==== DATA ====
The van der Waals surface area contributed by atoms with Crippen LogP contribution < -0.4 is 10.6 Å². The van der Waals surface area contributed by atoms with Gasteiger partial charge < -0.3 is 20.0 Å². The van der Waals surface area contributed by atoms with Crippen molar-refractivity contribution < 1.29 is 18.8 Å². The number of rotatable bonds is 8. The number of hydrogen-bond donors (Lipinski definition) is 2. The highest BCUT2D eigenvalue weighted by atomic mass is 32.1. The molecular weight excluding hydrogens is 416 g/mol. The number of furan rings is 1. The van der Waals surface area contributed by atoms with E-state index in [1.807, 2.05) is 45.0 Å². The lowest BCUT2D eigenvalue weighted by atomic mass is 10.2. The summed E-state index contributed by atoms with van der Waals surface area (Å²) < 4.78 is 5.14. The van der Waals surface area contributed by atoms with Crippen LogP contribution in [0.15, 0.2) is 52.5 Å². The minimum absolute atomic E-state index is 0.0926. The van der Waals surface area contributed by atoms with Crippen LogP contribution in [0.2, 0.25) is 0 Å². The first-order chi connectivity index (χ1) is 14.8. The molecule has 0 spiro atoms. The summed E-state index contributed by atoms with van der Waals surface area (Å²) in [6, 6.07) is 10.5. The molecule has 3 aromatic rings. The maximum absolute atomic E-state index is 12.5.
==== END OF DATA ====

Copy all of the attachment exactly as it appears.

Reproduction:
The van der Waals surface area contributed by atoms with Crippen LogP contribution < -0.4 is 10.6 Å². The van der Waals surface area contributed by atoms with Gasteiger partial charge < -0.3 is 20.0 Å². The van der Waals surface area contributed by atoms with Crippen molar-refractivity contribution < 1.29 is 18.8 Å². The number of rotatable bonds is 8. The number of hydrogen-bond donors (Lipinski definition) is 2. The highest BCUT2D eigenvalue weighted by atomic mass is 32.1. The molecular weight excluding hydrogens is 416 g/mol. The number of furan rings is 1. The van der Waals surface area contributed by atoms with E-state index in [1.807, 2.05) is 45.0 Å². The lowest BCUT2D eigenvalue weighted by atomic mass is 10.2. The summed E-state index contributed by atoms with van der Waals surface area (Å²) < 4.78 is 5.14. The van der Waals surface area contributed by atoms with Crippen LogP contribution in [0.15, 0.2) is 52.5 Å². The minimum absolute atomic E-state index is 0.0926. The van der Waals surface area contributed by atoms with Crippen LogP contribution in [0.2, 0.25) is 0 Å². The first-order chi connectivity index (χ1) is 14.8. The molecule has 0 spiro atoms. The summed E-state index contributed by atoms with van der Waals surface area (Å²) in [6, 6.07) is 10.5. The molecule has 3 aromatic rings. The maximum absolute atomic E-state index is 12.5.